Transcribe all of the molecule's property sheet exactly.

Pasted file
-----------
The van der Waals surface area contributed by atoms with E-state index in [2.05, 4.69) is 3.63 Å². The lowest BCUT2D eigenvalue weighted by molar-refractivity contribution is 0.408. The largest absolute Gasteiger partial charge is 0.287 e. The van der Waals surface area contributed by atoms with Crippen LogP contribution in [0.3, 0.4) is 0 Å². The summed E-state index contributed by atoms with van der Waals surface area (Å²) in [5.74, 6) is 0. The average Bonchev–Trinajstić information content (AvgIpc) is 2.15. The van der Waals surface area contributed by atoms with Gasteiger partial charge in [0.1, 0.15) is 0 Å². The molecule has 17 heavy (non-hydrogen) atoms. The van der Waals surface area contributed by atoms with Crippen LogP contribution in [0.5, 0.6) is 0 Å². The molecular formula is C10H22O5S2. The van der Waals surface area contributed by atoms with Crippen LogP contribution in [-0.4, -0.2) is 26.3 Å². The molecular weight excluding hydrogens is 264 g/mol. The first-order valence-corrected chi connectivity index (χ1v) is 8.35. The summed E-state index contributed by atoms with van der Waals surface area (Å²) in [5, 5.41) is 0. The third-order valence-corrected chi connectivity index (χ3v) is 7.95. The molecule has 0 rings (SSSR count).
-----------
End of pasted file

The van der Waals surface area contributed by atoms with E-state index in [2.05, 4.69) is 3.63 Å². The lowest BCUT2D eigenvalue weighted by molar-refractivity contribution is 0.408. The largest absolute Gasteiger partial charge is 0.287 e. The van der Waals surface area contributed by atoms with Crippen LogP contribution in [0.3, 0.4) is 0 Å². The summed E-state index contributed by atoms with van der Waals surface area (Å²) in [5.74, 6) is 0. The average Bonchev–Trinajstić information content (AvgIpc) is 2.15. The van der Waals surface area contributed by atoms with Gasteiger partial charge in [0.1, 0.15) is 0 Å². The molecule has 17 heavy (non-hydrogen) atoms. The van der Waals surface area contributed by atoms with Crippen LogP contribution in [0.5, 0.6) is 0 Å². The molecular formula is C10H22O5S2. The van der Waals surface area contributed by atoms with Crippen LogP contribution in [-0.4, -0.2) is 26.3 Å². The molecular weight excluding hydrogens is 264 g/mol. The first-order valence-corrected chi connectivity index (χ1v) is 8.35. The summed E-state index contributed by atoms with van der Waals surface area (Å²) in [5, 5.41) is 0. The third-order valence-corrected chi connectivity index (χ3v) is 7.95. The molecule has 0 rings (SSSR count).